Would you say the concept of “family” epitomizes Roncy?

Absolutely. The neighbourhood is populated with schools, kids clubs, parks, sports leagues for kids. We’re sandwiched between half a dozen parks in addition to High Park, where kids are everywhere.

What dish would rate as a kids favourite?

I think we’ve created a menu that all kids can pick their own favourites, while allowing parents to ensure they get a balanced meal. There’s always a green, there’s always a starch, there’s always a protein. And if the kids eat their meals, they get the dessert at the end. The kids get what they want and the parents get what they want.

Can it be a challenge if kids are being kids?

Parents can get agitated when their kids get unruly at restaurants. They feel like they’re infringing on other people’s enjoyment and space. We’ve worked with our staff to guide the kids through the process of eating here without asking the parents to keep the kids in line. Our staff tend to give kids a distraction, give them colouring books, engage them in conversation to keep them interested so the parents have a window to enjoy themselves as well. If kids are messy and drop something on the ground, our staff casually pick it up so that their parents don’t feel awkward. It’s not a big deal if they make a little mess. We’re happy to have them as long as they’re having a good time. In a way, our staff can work as camp counsellors.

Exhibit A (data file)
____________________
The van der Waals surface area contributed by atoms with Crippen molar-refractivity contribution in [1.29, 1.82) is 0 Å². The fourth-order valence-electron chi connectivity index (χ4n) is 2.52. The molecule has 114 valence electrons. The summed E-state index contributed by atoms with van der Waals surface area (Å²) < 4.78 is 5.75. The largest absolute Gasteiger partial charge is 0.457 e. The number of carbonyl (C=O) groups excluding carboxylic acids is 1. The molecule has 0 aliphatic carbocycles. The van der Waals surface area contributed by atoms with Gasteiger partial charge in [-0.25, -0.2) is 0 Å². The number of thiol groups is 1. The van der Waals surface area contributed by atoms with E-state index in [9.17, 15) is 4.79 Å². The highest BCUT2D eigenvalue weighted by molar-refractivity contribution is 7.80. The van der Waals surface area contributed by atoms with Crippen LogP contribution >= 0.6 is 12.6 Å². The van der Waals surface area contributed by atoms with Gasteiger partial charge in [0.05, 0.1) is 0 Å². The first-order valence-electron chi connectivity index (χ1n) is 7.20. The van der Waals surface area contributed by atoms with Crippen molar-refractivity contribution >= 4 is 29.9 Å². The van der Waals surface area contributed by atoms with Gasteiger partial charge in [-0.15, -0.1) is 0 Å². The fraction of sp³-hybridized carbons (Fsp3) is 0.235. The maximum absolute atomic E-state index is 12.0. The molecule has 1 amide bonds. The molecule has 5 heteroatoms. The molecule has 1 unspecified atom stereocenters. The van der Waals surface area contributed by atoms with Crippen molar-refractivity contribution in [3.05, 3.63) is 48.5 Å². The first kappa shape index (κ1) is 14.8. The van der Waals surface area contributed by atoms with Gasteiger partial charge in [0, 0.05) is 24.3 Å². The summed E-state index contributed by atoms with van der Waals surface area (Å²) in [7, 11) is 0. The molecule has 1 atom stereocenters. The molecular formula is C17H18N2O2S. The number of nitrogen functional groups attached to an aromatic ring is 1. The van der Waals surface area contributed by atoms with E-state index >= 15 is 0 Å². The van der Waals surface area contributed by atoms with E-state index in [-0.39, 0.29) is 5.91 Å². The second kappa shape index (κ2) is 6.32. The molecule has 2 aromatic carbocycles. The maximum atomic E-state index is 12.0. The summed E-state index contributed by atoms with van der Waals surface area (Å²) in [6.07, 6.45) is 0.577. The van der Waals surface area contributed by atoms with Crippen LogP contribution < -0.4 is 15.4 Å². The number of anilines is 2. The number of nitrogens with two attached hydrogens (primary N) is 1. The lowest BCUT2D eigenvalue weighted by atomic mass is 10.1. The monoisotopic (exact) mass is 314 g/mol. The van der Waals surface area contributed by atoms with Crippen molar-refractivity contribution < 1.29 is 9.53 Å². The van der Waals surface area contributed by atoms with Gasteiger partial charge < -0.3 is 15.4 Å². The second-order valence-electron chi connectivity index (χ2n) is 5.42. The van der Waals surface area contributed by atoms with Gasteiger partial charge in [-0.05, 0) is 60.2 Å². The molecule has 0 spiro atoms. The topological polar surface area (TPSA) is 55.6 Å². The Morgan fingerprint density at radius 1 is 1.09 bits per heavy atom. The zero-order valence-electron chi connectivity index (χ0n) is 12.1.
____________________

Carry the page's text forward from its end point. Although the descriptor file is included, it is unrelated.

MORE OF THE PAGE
Growing up, what were your family dinners like?

It was my father who cooked dinner for us – it’s where I learned to cook dinner. He would make roast chicken and turkey a lot of the time.

Are people surprised to see a Diaper Genie in the washroom?

Yeah, we get comments every once and a while saying, “That’s awesome.”

Diaper Genie

What’s your favourite cartoon that you run on the TV?

No doubt, it’s Scooby-Doo. It appeals to everyone – the older generation and young kids who haven’t seen it before.

Smoker vs Grill

By Barque Smokehouse

After this long, long winter, warmer temperatures are approaching (at some point), and that means a few things – patio season, cold beers and the soul-soothing smell of BBQ wafting through the neighbourhood.

Some of you may be BBQ beginners, while others may be aspiring pitmasters. We talk to co-owner and Executive Chef David Neinstein about what to consider before buying a grill versus a smoker.

What’s the first question you should ask yourself?

Actually, there are two important questions to ask:

  1. Do you like smoked food? Smokers generally produce a very distinct taste and not everyone is into smoky flavours.